Kenya + 2 more

East Africa: IRIN News Briefs, 24 August

UGANDA: Government unconcerned by Besigye 'disappearance'
Senior presidential adviser on media and public relations John Nagenda on Thursday dismissed as an unimportant issue the alleged disappearance of former presidential candidate Kizza Besigye, who came second to President Yoweri Museveni in elections in March. News and rumours of Besigye's 'disappearance' were the talk of the country but Nagenda told Radio Uganda that the whole saga was "complete and utter nonsense" which only "silly" foreign media were taking seriously, and that Besigye was just trying to draw attention to himself. "It is unimportant and I do not want to waste time on it," he added.

Besigye reportedly went missing from his residence in the Ugandan capital, Kampala, on Friday 17 August and his whereabouts have remained unknown, although there is speculation that he may have fled the country. Security agencies have impounded a vehicle suspected to have been used by him to leave the country in Kapchorwa, eastern Uganda, leading to speculation that Besigye could have crossed into Kenya, the Ugandan government-owned 'New Vision' reported on Friday, 24 August. "We do not know where he is, and how he left the country," it quoted Ugandan army spokesman Lt-Col Phineas Katirima as saying.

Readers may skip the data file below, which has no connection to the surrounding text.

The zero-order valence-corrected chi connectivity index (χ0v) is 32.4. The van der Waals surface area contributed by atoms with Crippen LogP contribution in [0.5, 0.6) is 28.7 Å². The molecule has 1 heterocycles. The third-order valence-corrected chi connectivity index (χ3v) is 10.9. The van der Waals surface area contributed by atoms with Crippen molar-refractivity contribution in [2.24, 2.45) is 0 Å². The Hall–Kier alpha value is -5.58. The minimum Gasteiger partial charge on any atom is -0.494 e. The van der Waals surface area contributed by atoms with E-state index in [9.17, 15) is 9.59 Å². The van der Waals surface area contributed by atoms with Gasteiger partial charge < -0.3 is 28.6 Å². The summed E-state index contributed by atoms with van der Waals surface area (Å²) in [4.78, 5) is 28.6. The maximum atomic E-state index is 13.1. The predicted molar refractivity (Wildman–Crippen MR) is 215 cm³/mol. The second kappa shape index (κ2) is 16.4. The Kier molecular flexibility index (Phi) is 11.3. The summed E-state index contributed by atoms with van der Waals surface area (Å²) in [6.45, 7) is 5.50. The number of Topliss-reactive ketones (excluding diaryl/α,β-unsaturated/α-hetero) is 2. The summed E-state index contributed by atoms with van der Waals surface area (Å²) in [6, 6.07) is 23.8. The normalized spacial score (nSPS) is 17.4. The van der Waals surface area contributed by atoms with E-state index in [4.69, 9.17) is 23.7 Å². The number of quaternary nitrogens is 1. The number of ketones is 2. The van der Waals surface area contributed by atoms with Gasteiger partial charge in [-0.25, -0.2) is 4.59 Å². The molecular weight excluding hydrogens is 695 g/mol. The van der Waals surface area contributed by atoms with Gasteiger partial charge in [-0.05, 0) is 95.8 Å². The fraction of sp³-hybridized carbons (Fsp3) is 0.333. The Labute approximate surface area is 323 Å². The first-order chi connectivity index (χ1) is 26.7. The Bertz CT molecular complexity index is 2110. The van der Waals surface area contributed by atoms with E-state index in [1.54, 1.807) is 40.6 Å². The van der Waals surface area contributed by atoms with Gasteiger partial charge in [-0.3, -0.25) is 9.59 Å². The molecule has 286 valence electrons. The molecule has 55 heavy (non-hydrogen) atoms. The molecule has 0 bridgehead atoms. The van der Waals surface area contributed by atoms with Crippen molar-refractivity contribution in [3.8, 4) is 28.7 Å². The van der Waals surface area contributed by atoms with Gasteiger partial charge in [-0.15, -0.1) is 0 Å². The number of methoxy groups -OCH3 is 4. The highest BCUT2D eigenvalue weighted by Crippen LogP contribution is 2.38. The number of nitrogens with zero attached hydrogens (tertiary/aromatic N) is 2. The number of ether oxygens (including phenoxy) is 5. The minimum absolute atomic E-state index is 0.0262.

Family sources have said that Besigye had received information that he was to be arrested and charged with being a threat to national security. Besigye's wife, Mbarara MP Winnie Byanyima, has petitioned the government to produce her husband, saying that it was responsible for his disappearance. "It's a worrying situation and I'm angry at those people who have ... the government, for having made him run away from his family, and who have made him so insecure since the presidential elections," Kenyan Television Network (KTN) on Thursday quoted her as saying.

[for more information, see "IRIN Interview with opposition politician Kizza Besigye", recorded on 3 July and published on 24 August 2001.]

UGANDA: USAID to help tackle cotton disease

The US Agency for International Development (USAID) is financing research aimed at curbing cotton wilt disease, which is prevalent and spreading in some of Uganda's cotton growing regions, the 'Dow Jones' financial news agency reported on Thursday. Peter Olupot, cotton project coordinator with the USAID 'Compete' programme (for Competitive Private Enterprise and Trade Expansion), said a US Department of Agriculture expert would travel to Uganda by October to help local experts develop ways of controlling the disease. He said the disease was caused by a fungus, and resulted in the drying of affected plants, 'Dow Jones' reported.